Earth Day Movie Premiere: The Greening of Southie

greening of southieOn Tuesday, April 22, the Sundance Channel will present as part of their The Green series “The Greening of Southie,” a documentary on the construction of Boston’s first green residential building, the Macallan, which is seeking a LEED gold rating. If the idea of watching a documentary on the construction of a condo building doesn’t sound too exciting to you, I cannot recommend this film enough to anyone who is or wants to be a part of green building. It presents the challenges and excitement of building green with equal measures of idealism and cynicism, juxtaposing the suits who see the project as ideas and paper with the laborers who actually have to put the building together. As the project grows, the two come closer to understanding the other side.

Fittingly, the film begins with a group of incredulous workers in hard hats listening to a project manager describe what a green building is. It turns out he doesn’t exactly know himself. “What does it give you?,” “what’s the point?” they ask. “I can’t answer that exactly,” he responds. But the skeptical laborers make jokes, dismissing the whole idea. After the manager explains that the condos will have “double flush” toilets, one man jokes, “I use that a lot – that system. One never seems to do the job.”

The film makers succeed by not explaining to us what green building is. Instead, they ask different people involved with the project to explain it, resulting in wildly different accounts of what it means to be green. One will focus on the location of the project, across the street from public transportation. One will speak of the regional materials used on the project. Another believes that everything in the building is made from recycled materials (not true – though many renewable materials were used and 90% of material hauled off the site will be recycled.) When asked why a tree was being taken up to the roof, one man guessed, “for good luck?”

What comes across quite clear in the film is the disdain many people involved, including the project owner/developer, have for greenies. Laborers huff about what a waste of time and money building green is. The owner/developer says that the building is not green in the sense of “eating simple cheeses or eating plain meats or something weird like that,” a comment that I had to rewind to make sure I heard correctly. A member of the waste management team says “I viewed green as dorky,” but then by the end of the project has a tattoo of a roll-off truck on her “bum,” which she shows off. I didn’t rewind that one.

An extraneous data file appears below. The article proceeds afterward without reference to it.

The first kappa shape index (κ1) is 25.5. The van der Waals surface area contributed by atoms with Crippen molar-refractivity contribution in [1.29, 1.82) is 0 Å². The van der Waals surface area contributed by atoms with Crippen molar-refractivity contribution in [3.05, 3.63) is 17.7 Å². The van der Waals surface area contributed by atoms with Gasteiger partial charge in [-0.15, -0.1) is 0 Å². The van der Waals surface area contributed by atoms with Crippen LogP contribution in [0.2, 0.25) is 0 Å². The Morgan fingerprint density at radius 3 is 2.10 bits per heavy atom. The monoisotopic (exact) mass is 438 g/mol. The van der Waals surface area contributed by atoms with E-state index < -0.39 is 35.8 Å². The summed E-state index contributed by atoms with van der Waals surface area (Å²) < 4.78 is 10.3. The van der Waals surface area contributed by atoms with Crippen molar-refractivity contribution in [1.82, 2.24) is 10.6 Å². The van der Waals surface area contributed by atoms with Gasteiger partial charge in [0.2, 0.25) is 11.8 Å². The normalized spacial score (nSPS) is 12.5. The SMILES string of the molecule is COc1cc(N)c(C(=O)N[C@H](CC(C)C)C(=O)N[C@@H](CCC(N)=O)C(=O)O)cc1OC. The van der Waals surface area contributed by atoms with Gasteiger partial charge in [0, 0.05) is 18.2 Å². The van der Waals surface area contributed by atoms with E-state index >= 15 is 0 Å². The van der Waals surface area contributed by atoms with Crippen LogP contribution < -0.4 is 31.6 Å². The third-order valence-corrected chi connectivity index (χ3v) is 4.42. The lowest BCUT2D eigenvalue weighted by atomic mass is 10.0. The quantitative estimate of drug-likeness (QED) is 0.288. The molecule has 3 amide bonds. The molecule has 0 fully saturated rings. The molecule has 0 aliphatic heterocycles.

The true star of the film is Wayne Phillips, a laborer who at first is skeptical but intrigued. But as he tries to explain his work with the Macallan building to his children he can’t hide his pride, and when his daughter continues to show interest in it – even asking if they can buy a condo there, he responds with a comment more profound than he intended: “I always tell you a good education will get you anything you want in life.” Green building, it seems, is viewed as a luxury for the wealthy, and even the local bar owner fears that buildings like the Macallan will price him and others (and perhaps the south Boston culture) out of the neighborhood. The class conflict in the film is subtle but well done.

The film shows the green successes of the building, rainwater collection tanks, FSC wood decking, energy saving windows, to name a few, as well as the failures. The bamboo flooring buckled, perhaps due to the new VOC free glues, and 72 floors had to be ripped up and replaced. The wheatboard cabinets swelled, causing installation headaches, but none, it seemed, had to be replaced. The green roof represented the largest disconnect between idea and installation, as every slow step had to be done by hand. The installers didn’t hold back their displeasure. And then all the plants died.

By the end, many of those working on the building come around to the advantages of green building, and even the man who joked earlier about “double flush” toilets argues the merits of green building. Others say that they will tell their grandchildren one day that they built the first green building in Boston. Mr. Phillips takes his daughter on a tour of the completed building. She says it makes her want to join a club at school on being green.

“The Greening of Southie” will air at 9:30 eastern and pacific.

For articles on other Sundance Channel “The Green” features, click below:
TV Review: Sundance Channel’s Big Ideas For A Small Planet – Wear Episode
Eco-Libris: A New Film from the Creators of “King Corn”
Sundance Channel Launches Season Two of “The Green” with “Garbage Warrior”

Green Options

Centerville grad leads Ohio St. to tennis title

Dayton Daily News (Dayton, OH) May 1, 2010 | SEAN MCCLELLAND No team brought as much momentum into this weekend’s Big Ten men’s tennis tournament as Ohio State, and part of the reason was the continued dominance of senior co-captain Justin Kronauge (Centerville). here ohio christian university